What happens inside a landslide?


New Marie Curie fellow Katalin Gillemot applies granular physics knowledge and coding skills to enhance prediction models for natural hazards. The physicist aims to model phenomena that are hardly accessible by field measurements in a landslide, e.g. the exact speed of dry particles or segregation.

Mass waste events such as rock falls, mudslides, soil creep, avalanches, and volcanic flow or hillside slumps change the face of the Earth. If they happen close to human settlements, they are natural hazards that seriously endanger human lives and may cause significant economic impact. Sufficiently understanding and predicting them is an important task both for the scientific community and community leaders around the world.

Marie Curie fellow Katalin Gillemot is working at the Research Group ENGAGE led by Thomas Glade, Department of Geography and Regional Research. She wants to enhance the prediction of natural hazards by connecting different modeling approaches working on different length scales. In her project „Mass Waste Modeling Across Scales“ (MAWAMOSCA) she will design and develop a software based on numerical modeling: „The developed software will  treat a dry landslide as a mass of single particles rolling down a slope that are constantly colliding with each other. This way we hope to access information you cannot measure out in the field“.

Modeling segregation processes

When particles are flowing down a slope they might segregate. That also happens for example in your box of breakfast cereals, when you shake it: the bigger particles such as nuts and raisins end up on top of the smaller sized oat flakes. Segregation can occur when moving particles differ in size, but also if their shape, density, roughness or any other physical parameters vary. Rocks, pebbles and soil in a landslide are therefore susceptible to segregation. Modeling or measuring such phenomena requires very detailed approaches like the numerical model developed in the project.

Katalin Gillemot, born in Hungary, likes to go to the mountains and has always been fascinated when she spotted a small avalanche or landslide during a ski tour or hiking trip. Her interest and motivation is to answer important questions: Why did a landslide take a certain path? Why did it go a certain distance and then stop? Did segregation have any effect on this? Where did it pick up speed and material depending on the morphology of the landscape? The last three years she worked at the Wigner Research Centre for Physics of the Hungarian Academy of Sciences. She conducted experiments and simulations to see what happens, when granular material (e.g. plastic beads or glass rods) segregates or flows down a small slope.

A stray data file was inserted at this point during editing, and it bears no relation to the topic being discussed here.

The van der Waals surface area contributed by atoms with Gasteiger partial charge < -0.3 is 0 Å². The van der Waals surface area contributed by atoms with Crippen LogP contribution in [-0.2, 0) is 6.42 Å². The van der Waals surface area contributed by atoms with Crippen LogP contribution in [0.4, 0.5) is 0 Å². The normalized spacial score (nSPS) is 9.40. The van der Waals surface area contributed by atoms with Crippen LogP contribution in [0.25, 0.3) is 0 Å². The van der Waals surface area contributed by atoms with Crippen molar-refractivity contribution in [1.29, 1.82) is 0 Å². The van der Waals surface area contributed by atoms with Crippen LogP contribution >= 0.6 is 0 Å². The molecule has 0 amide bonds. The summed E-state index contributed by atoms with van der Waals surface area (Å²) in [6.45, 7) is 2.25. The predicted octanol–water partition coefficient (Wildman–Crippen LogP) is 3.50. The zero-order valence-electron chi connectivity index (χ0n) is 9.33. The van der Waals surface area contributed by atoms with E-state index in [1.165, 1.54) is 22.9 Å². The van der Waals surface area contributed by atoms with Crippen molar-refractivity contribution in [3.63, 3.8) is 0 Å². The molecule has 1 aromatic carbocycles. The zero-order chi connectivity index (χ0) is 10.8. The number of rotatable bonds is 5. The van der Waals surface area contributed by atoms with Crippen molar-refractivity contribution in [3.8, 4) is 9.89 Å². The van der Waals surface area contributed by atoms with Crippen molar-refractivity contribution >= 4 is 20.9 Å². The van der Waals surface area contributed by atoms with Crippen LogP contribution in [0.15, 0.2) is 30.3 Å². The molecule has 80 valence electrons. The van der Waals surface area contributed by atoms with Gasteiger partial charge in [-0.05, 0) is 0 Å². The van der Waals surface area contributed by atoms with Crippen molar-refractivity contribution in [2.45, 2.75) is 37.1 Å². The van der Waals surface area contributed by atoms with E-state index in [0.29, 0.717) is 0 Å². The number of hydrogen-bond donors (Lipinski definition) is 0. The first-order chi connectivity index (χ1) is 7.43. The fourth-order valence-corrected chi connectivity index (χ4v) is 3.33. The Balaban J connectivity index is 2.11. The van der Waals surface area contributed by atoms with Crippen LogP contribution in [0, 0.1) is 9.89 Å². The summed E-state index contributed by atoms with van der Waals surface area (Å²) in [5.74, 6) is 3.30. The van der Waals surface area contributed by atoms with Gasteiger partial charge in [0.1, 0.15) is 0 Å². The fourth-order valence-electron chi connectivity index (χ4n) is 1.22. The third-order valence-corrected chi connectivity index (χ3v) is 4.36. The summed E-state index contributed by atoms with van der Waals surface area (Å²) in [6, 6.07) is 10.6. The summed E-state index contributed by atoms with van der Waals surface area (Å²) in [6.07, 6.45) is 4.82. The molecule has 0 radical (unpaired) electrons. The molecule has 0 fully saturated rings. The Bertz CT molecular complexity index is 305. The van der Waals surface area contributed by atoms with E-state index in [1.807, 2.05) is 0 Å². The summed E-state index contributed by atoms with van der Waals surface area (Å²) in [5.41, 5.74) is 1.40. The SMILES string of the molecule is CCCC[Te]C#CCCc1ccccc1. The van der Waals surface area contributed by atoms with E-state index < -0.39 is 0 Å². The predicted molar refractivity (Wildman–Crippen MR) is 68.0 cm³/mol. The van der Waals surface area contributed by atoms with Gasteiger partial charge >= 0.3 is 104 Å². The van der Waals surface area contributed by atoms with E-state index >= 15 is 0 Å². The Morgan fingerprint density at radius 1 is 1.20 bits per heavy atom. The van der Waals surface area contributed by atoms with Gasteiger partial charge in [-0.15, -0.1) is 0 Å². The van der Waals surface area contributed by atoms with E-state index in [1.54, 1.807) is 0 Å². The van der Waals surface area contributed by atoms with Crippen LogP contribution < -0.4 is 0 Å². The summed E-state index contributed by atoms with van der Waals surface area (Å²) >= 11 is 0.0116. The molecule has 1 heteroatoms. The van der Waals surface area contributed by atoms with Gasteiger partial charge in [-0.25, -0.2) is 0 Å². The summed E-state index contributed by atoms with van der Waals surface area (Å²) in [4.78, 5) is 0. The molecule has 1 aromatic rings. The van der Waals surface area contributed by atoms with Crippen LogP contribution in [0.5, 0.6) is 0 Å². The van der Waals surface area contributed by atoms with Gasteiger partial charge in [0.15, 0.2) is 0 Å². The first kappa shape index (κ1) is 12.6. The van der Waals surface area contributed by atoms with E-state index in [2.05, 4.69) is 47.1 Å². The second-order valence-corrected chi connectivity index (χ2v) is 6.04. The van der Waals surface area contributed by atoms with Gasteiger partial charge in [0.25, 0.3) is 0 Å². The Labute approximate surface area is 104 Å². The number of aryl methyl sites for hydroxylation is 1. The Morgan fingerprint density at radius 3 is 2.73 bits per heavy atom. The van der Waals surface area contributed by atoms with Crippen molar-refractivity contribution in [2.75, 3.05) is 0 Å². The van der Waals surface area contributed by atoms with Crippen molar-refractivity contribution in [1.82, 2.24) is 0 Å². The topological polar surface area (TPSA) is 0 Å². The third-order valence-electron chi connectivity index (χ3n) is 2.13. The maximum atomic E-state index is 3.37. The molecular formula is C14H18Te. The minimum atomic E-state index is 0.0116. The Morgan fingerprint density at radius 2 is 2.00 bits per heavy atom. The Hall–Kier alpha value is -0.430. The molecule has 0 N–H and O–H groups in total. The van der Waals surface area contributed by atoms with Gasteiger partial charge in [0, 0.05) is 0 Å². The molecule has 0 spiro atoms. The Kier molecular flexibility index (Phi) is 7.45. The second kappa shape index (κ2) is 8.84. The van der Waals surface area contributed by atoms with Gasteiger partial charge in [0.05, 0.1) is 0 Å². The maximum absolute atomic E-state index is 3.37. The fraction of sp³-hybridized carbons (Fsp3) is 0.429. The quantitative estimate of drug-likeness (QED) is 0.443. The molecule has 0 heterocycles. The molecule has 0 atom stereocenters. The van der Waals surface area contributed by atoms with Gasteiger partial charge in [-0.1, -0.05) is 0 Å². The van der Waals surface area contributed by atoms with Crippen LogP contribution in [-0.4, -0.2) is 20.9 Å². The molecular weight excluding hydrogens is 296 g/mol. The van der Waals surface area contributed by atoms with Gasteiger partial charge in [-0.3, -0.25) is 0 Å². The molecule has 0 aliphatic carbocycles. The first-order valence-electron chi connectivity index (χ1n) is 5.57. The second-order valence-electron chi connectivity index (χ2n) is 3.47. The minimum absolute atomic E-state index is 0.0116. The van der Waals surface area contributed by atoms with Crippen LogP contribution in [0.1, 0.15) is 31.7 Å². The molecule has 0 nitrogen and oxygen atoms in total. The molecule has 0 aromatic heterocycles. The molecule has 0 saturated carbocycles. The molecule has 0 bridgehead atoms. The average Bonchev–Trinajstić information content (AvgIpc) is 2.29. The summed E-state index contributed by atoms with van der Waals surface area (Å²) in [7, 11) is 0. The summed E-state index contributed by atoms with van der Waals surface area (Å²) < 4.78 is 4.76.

Improving hazard event prediction

In real life, mass waste events are far bigger in scale, but Gillemot will see how different scales could be connected. During her research stay in Vienna, from October 2017 to October 2019, she will also visit a research group for large scale experiments in Strasbourg (France) and an avalanche research center in Davos (Switzerland) in order to investigate if the model can be applied to snow avalanches: „I hope our work will yield better predictions in the future and bring geoscientists and granular scientists together on the way", Gillemot says.

A landslide seldom consists of dry particles only. Usually earthen material comes down mixed with water.  Once Gillemot’s “piece by piece” model is in place, she will compare the modeling results with established large scale continuum models that are already in use at the ENGAGE Group. Past mass waste events will be simulated both ways. By comparing their results the researchers hope to get a better understanding on landslide dynamics for a better hazard prevention in the future.

Rockslide in mountains

Rockslide in the Albanian Alps - cropped copy (Copyright: Katalin Gillemot)

Rockslide in mountains

Rockslide in the Albanian Alps - full size image (Copyright: Katalin Gillemot)

Navigating a rockslide in the Pirin mountains, Bulgaria (Copyright: Katalin Gillemot)